Copyleft (C) 2003 Glen Kilpatrick

Distributed under GNU General Public License

This program is supplied without representation or warranty of any kind. The author and The Museum of HP Calculators therefore assume no responsibility and shall have no liability, consequential or otherwise, of any kind arising from the use of this program material or any part thereof.

In this context, the word "regression" refers to the simplification of a set of ordered pairs (of coordinates, for a scatter plot, or of independent and dependent variables in the more general sense) to a "best fit" trend line, and "polynomial" to this line being a function in higher powers of the independent variable.

To amplify by example on the above, most HP calculators will do a linear regression of sets of X,Y points; here the resultant best fit is an equation with X to the first power, or mX+b. Those that will also do a "power" fit will yield a quadratic equation, or power of two, a*X^{2}+b*X+c; cubic (also known as "spline" for the use of a thin strip of wood that used to be bent to fit pins on a board, and by flexing, or better, *relaxing* to minimum energy would reveal adjacent sections of different cubic equations) regression will be a power of three for X, *etc.*

This program will yield a polynomial curve fit of arbitrary power. But this requires more discussion. It should be obvious that a linear regression requires a minimum of two points, a quadratic three, a cubic four, *etc.*

If that is the case, then why not always pick a power that is one less than the number of points. The curve generated will pass through every point in the set (note that I gloss over multivalued sets, a particular X must yield one and only one Y), and the fit will be "perfect". The problem with this is that inherent measurement noise will be magnified, the curve will gyrate wildly outside the points in the set, the "energy" will be nowhere near minimized, and nothing will have been made simple.

In the real world, one will know that, *e.g.* measurements of a velocity distribution as a function of time will have a quadratic "dimension", as S=1/2*a*T^{2}+v*T+S[0] is a quadratic (yes, this is circular reasoning, but it's also an illustration of why picking the proper dimension to the problem is important). A cubic regression may yield a cubic equation, but the model won't be a good fit for reality whatever the regression coefficient is. See Dimensional Analysis for more on this way of approaching real-world modeling.

This program is a HP-42S port of PREGR (Polynomial Regression) or "Polynomial Curve Fit By Dennis York", "Copyright (c) 1992 Hewlett-Packard Company", which is itself based upon an HP-28S program submitted to HP by Dr. Robert C. Wyckoff.

Please see HP's example (and attribution to Dr. Wyckoff).

01>LBL "PREGR" 02 REAL? 03 GTO 00 04 GTO 15 05>LBL 00 06 ENTER 07 ENTER 08 IP 09 - 10 X=0? 11 GTO 01 12 R↓ 13 GTO 15 14>LBL 01 15 R↓ 16 X≤0? 17 GTO 15 18 X⇔Y? 19 MAT? 20 GTO 02 21 X⇔Y 22 GTO 15 23>LBL 02 24 ENTER 25 DIM? 26 X⇔Y 27 R↓ 28 2 29 X=Y? 30 GTO 16 31 R↓ 32 R↓ 33 X⇔Y 34>LBL 15 35 "USAGE: [n*2] of" 36 ⊢" [x,y]\lf→ Y, na" 37 ⊢"t# order → x \.." 38 AVIEW 39 STOP 40 "Inputs are save" 41 ⊢"d in\lfvars ΣDAT" 42 ⊢" & ord \.." 43 AVIEW 44 STOP 45 "[1+ord*1] ANS^ " 46 ⊢"← coefs\lfSOLVER" 47 ⊢" HRNR: x, f(x)" 48 ⊢"\.." 49 AVIEW 50 STOP 51 "PREGR uses STac" 52 ⊢"k, and\lfnames t" 53 ⊢"temp vars 'p*'" 54 AVIEW 55 STOP 56 GTO 15 57>LBL 16 58 "Initialization\lf" 59 AVIEW 60 WRAP 61 REALRES 62 CLV "ΣDAT" 63 CLV "ord" 64 CLV "ANS^" 65 CLV "x" 66 CLV "f(x)" 67 R↓ 68 R↓ 69 STO "ΣDAT" 70 X⇔Y 71 STO "ord" 72 1 73 + 74 1 75 NEWMAT 76 STO "ANS^" 77 STO "pM1" 78 2 79 RCLx "ord" 80 1 81 + 82 1 83 NEWMAT 84 STO "pM2" 85 1 86 RCL+ "ord" 87 ENTER 88 NEWMAT 89 STO "pM3" 90 1E-3 91 RCL× "ord" 92 STO "pLC1" 93 2 94 × 95 1 96 + 97 STO "pLC2" 98 1 99 ENTER 100 COMPLEX 101 STO "pIJ→" 102 STO "pIJ←" 103 "Loop 1" 104>LBL 17 105 AVIEW 106 0 107>LBL 18 108 INDEX "ΣDAT" 109 RCL "pIJ→" 110 COMPLEX 111 STOIJ 112 R↓ 113 R↓ 114 RCLEL 115 J+ 116 RCL "pLC1" 117 IP 118 y^{x}119 RCLEL 120 J+ 121 × 122 + 123 RCLIJ 124 COMPLEX 125 STO "pIJ→" 126 R↓ 127 FC? 77 128 GTO 18 129 INDEX "pM1" 130 RCL "pIJ←" 131 COMPLEX 132 STOIJ 133 R↓ 134 R↓ 135 STOEL 136 J+ 137 RCLIJ 138 COMPLEX 139 STO "pIJ←" 140 ⊢"." 141 ISG "pLC1" 142 GTO 17 143 "Loop 2" 144 INDEX "pM2" 145 RCL "ΣDAT" 146 DIM? 147 R↓ 148 STOEL 149 J+ 150 RCLIJ 151 COMPLEX 152 STO "pIJ←" 153>LBL 19 154 AVIEW 155 1 156 ENTER 157 COMPLEX 158 STO "pIJ→" 159 0 160>LBL 20 161 INDEX "ΣDAT" 162 RCL "pIJ→" 163 COMPLEX 164 STOIJ 165 R↓ 166 R↓ 167 RCLEL 168 I+ 169 RCL "pLC2" 170 IP 171 y^{x}172 + 173 RCLIJ 174 COMPLEX 175 STO "pIJ→" 176 R↓ 177 FC? 76 178 GTO 20 179 INDEX "pM2" 180 RCL "pIJ←" 181 COMPLEX 182 STOIJ 183 R↓ 184 R↓ 185 STOEL 186 J+ 187 RCLIJ 188 COMPLEX 189 STO "pIJ←" 190 ⊢"." 191 ISG "pLC2" 192 GTO 19 193 "Loop 3" 194 RCL "pIJ←" 195 STO "pIJ→" 196>LBL 21 197 AVIEW 198 INDEX "pM2" 199 RCL "pIJ→" 200 COMPLEX 201 STOIJ 202 RCLEL 203 I+ 204 RCLIJ 205 COMPLEX 206 STO "pIJ→" 207 R↓ 208 INDEX "pM3" 209 RCL "pIJ←" 210 COMPLEX 211 STOIJ 212 R↓ 213 R↓ 214 STOEL 215 J+ 216 RCLIJ 217 COMPLEX 218 STO "pIJ←" 219 FC? 76 220 GTO 21 221 FS? 77 222 GTO 03 223 RCL "pIJ←" 224 STO "pIJ→" 225 ⊢"." 226 GTO 21 227>LBL 03 228 RCL "pM1" 229 RCL÷ "pM3" 230 STO "ANS^" 231 CPXRES 232 CLV "pM1" 233 CLV "pM2" 234 CLV "pM3" 235 CLV "pLC1" 236 CLV "pLC2" 237 CLV "pIJ→" 238 CLV "pIJ←" 239 CLV "x" 240 CLV "f(x)" 241 CLST 242 "Done! SOLVER pg" 243 ⊢"m HRNR\lfcompute" 244 ⊢"s x _vs_ f(x)" 245 AVIEW 246 STOP 247 GTO "PREGR" 248>LBL "HRNR" 249 MVAR "x" 250 MVAR "f(x)" 251 INDEX "ANS^" 252 I- 253 RCL "x" 254 ENTER 255 ENTER 256 ENTER 257 0 258>LBL 04 259 × 260 RCLEL 261 I- 262 + 263 FC? 76 264 GTO 04 265 RCL- "f(x)" 266 END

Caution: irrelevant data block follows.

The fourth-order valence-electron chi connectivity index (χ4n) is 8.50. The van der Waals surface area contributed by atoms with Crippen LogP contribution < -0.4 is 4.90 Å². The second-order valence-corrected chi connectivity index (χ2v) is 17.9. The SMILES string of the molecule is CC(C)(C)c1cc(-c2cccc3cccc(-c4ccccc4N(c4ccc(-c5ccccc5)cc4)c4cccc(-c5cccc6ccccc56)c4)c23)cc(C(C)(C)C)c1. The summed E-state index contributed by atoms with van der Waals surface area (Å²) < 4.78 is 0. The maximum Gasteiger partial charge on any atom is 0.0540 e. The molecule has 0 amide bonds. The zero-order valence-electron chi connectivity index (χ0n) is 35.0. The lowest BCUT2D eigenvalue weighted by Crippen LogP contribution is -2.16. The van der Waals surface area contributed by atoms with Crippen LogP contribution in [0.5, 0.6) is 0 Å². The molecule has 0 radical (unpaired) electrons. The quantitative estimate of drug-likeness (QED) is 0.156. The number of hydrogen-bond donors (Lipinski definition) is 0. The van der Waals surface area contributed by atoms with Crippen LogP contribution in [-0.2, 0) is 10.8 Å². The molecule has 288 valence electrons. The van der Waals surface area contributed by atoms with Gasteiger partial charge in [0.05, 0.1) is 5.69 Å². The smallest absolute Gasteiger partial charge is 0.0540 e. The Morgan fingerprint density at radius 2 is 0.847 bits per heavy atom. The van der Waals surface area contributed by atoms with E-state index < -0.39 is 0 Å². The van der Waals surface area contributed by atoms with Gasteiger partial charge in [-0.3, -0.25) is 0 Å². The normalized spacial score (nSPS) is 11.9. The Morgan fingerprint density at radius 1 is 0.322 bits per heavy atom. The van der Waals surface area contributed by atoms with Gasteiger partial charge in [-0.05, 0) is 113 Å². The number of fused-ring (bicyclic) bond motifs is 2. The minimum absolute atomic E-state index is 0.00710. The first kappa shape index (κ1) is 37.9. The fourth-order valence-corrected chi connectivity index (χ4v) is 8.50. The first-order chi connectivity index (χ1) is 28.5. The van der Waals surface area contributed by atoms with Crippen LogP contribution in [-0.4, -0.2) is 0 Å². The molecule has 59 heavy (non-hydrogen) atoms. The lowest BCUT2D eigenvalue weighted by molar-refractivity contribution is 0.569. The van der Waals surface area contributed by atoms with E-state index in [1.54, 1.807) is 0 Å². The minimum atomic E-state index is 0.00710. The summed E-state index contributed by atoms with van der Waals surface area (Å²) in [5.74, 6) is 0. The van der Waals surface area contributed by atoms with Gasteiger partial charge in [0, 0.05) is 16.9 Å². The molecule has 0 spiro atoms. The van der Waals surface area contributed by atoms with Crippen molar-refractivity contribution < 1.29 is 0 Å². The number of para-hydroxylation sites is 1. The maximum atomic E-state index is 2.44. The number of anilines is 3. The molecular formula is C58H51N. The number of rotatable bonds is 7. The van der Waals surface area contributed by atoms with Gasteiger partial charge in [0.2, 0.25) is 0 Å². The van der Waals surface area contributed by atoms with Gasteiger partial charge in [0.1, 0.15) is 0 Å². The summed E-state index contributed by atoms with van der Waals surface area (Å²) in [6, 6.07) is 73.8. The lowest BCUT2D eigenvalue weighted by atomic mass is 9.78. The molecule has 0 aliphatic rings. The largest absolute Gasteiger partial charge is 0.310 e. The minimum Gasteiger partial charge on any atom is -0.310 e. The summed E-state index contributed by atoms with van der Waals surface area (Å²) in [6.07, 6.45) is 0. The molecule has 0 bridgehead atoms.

LaBeLs PREGR, HRNR, 00, 01, 02, 03, 04, 15, 16, 17, 18, 19, 20, & 21. Variables ΣDAT, ord, ANS^, pM1, pM2, pM3, pLC1, pLC2, pIJ→, pIJ←, x, & f(x).

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